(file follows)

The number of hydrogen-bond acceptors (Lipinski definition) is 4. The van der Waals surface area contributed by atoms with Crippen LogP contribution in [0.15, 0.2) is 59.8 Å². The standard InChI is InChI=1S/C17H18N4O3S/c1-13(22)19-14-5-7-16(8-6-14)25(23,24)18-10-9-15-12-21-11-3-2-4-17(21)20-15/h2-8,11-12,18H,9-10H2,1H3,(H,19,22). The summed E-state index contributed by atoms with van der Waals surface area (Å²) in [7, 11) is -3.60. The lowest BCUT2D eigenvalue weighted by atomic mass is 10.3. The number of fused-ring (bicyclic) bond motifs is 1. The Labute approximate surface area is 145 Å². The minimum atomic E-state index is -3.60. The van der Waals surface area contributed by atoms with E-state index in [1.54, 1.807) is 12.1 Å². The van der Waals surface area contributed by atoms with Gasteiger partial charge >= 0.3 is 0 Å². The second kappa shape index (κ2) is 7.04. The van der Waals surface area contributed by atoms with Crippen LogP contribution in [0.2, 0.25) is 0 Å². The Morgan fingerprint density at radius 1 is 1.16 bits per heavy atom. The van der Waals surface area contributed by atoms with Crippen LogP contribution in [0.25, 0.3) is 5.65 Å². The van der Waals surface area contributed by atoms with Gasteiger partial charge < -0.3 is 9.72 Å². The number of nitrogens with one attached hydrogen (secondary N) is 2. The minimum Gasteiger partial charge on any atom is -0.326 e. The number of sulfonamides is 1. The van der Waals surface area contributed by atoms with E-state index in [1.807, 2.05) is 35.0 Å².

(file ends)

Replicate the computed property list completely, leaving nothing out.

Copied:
The number of hydrogen-bond acceptors (Lipinski definition) is 4. The van der Waals surface area contributed by atoms with Crippen LogP contribution in [0.15, 0.2) is 59.8 Å². The standard InChI is InChI=1S/C17H18N4O3S/c1-13(22)19-14-5-7-16(8-6-14)25(23,24)18-10-9-15-12-21-11-3-2-4-17(21)20-15/h2-8,11-12,18H,9-10H2,1H3,(H,19,22). The summed E-state index contributed by atoms with van der Waals surface area (Å²) in [7, 11) is -3.60. The lowest BCUT2D eigenvalue weighted by atomic mass is 10.3. The number of fused-ring (bicyclic) bond motifs is 1. The Labute approximate surface area is 145 Å². The minimum atomic E-state index is -3.60. The van der Waals surface area contributed by atoms with E-state index in [1.54, 1.807) is 12.1 Å². The van der Waals surface area contributed by atoms with Gasteiger partial charge >= 0.3 is 0 Å². The second kappa shape index (κ2) is 7.04. The van der Waals surface area contributed by atoms with Crippen LogP contribution in [0.2, 0.25) is 0 Å². The Morgan fingerprint density at radius 1 is 1.16 bits per heavy atom. The van der Waals surface area contributed by atoms with Crippen LogP contribution in [0.25, 0.3) is 5.65 Å². The van der Waals surface area contributed by atoms with Gasteiger partial charge < -0.3 is 9.72 Å². The number of nitrogens with one attached hydrogen (secondary N) is 2. The minimum Gasteiger partial charge on any atom is -0.326 e. The number of sulfonamides is 1. The van der Waals surface area contributed by atoms with E-state index in [1.807, 2.05) is 35.0 Å².